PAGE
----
on the second and third days, together with the other pieces of the command they were advanced to the front in the rear of the line of battle, nearly opposite Cemetery Hill, where they remained in park until the following morning, protected from the enemy's fire by a high hill. On the morning of the second day, having received an order to send all of my rifles to the position immediately opposite Cemetery Hill, and to the right of the Fairfield turnpike, I accordingly dispatched Major Richardson with the nine rifle-pieces of the battalion to the hill indicated, where they remained in position until the following morning. At 3 o'clock P. M., when the engagon occupied the day before, and engaged the mountain batteries particularly with effect. After Pickett's division was ordered back from their assault on the Cemetery Hill, Captain McCarthy and Lieutenant Motes were ordered to move forward, and came in position immediately on the road above mentioned, occupying the left flank of
Pennsylvania (Pennsylvania, United States) (search for this): chapter 3.25
ted, John J. Garnett, Lieutenant-Colonel Commanding Battalion Artillery. Colonel R. L. Walker, Chief Artillery Third Corps, Army of Northern Virginia. Report of Colonel H. C. Cabell. camp Cabell's battalion, near Culpeper C. H., August 7th, 1863. Colonel J. B. Walton, Chief of Artillery first Corps, A. N. V.: Colonel,--In compliance with your order at the earliest period to make a report of the operations of my battalion from the time it left the Rappahannock for Maryland and Pennsylvania to its return, I have the honor to submit the following report: The battalion left Stanard's farm, about ten miles in the rear of Fredericksburg, on June 3d. Camped near Culpeper Courthouse June 7th. Remained near Culpeper Courthouse till the 16th. Were ordered to accompany the division to meet the enemy, who were pressing Stuart's cavalry at Brandy Station. The enemy did not advance, being driven off as it seemed by the appearance of our forces. On the 16th resumed the march. We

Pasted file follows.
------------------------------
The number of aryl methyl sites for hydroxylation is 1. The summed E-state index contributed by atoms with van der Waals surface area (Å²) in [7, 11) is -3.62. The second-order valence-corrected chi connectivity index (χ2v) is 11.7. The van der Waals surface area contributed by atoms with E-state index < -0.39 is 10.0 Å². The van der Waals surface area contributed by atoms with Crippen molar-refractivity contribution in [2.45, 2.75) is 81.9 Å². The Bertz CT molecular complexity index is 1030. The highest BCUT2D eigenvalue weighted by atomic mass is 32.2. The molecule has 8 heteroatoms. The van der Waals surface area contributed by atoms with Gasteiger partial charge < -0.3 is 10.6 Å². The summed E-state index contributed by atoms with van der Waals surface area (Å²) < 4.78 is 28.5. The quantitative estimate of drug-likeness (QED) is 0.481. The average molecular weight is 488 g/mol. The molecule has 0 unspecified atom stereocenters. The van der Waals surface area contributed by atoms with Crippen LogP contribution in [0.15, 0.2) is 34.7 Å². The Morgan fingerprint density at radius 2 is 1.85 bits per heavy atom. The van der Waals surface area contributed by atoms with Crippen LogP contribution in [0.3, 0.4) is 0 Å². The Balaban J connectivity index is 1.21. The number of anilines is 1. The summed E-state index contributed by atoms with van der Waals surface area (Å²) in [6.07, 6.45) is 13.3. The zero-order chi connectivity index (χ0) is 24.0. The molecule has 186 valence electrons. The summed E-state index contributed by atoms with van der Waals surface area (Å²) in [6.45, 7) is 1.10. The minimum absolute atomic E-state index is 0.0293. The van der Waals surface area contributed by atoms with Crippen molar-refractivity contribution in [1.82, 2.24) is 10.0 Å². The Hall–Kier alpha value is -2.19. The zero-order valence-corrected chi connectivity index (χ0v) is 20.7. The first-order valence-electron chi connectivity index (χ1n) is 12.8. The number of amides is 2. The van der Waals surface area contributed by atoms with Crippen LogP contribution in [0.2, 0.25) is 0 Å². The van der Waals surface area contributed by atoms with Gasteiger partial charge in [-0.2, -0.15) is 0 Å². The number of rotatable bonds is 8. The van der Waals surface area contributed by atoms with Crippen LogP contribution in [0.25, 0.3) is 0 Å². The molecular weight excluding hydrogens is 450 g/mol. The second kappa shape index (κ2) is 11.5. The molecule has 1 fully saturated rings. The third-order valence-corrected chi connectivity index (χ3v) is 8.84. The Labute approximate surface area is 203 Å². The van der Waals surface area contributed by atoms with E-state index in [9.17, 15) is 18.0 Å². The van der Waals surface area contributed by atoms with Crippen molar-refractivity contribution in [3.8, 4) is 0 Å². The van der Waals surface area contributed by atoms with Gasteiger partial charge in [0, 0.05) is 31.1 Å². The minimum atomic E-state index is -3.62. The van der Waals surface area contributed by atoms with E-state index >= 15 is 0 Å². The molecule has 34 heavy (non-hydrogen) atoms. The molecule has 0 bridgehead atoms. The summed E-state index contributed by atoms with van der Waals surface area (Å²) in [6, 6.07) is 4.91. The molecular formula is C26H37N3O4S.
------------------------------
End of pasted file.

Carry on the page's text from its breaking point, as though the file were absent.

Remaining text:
Maryland (Maryland, United States) (search for this): chapter 3.25
d been but scantily supplied with forage since the 1st of July, during all of which time they had not received a single feed of corn, I was forced to abandon two rifle-pieces belonging to Captain Lewis's battery, on the night of the retreat from Maryland. Every effort was made to bring them off, but being the rear of the artillery, and before my arrangements could be completed, which were made with all possible dispatch, the enemy's cavalry charged and took them, together with six men and spareH., August 7th, 1863. Colonel J. B. Walton, Chief of Artillery first Corps, A. N. V.: Colonel,--In compliance with your order at the earliest period to make a report of the operations of my battalion from the time it left the Rappahannock for Maryland and Pennsylvania to its return, I have the honor to submit the following report: The battalion left Stanard's farm, about ten miles in the rear of Fredericksburg, on June 3d. Camped near Culpeper Courthouse June 7th. Remained near Culpeper
Fayetteville, Pennsylvania (Pennsylvania, United States) (search for this): chapter 3.25
Telegraph road, and reported to Major-General Heth for duty with his division. At 2 o'clock P. M. I moved with Heth's division from Fredericksburg and accompanied this command on its daily marches through the Maryland and Pennsylvania campaign, until the morning of the 1st of July, when I was relieved and became directly subject to your orders. The commencement of the battles around Gettysburg found my battalion at Cashtown, Pa., where it had arrived the previous evening from near Fayetteville, Pa. About 11 o'clock A. M. on the morning of the 1st of July, I received orders to bring up my command within supporting distance on the Gettysburg pike, which I reached after the battle had been in progress for several hours. On reaching the scene of action, as directed, I halted my battalion in column on the side of the road and awaited further orders. After a delay of about an hour, I received a message from Major Pegram, requesting that I relieve one of his batteries whose ammunition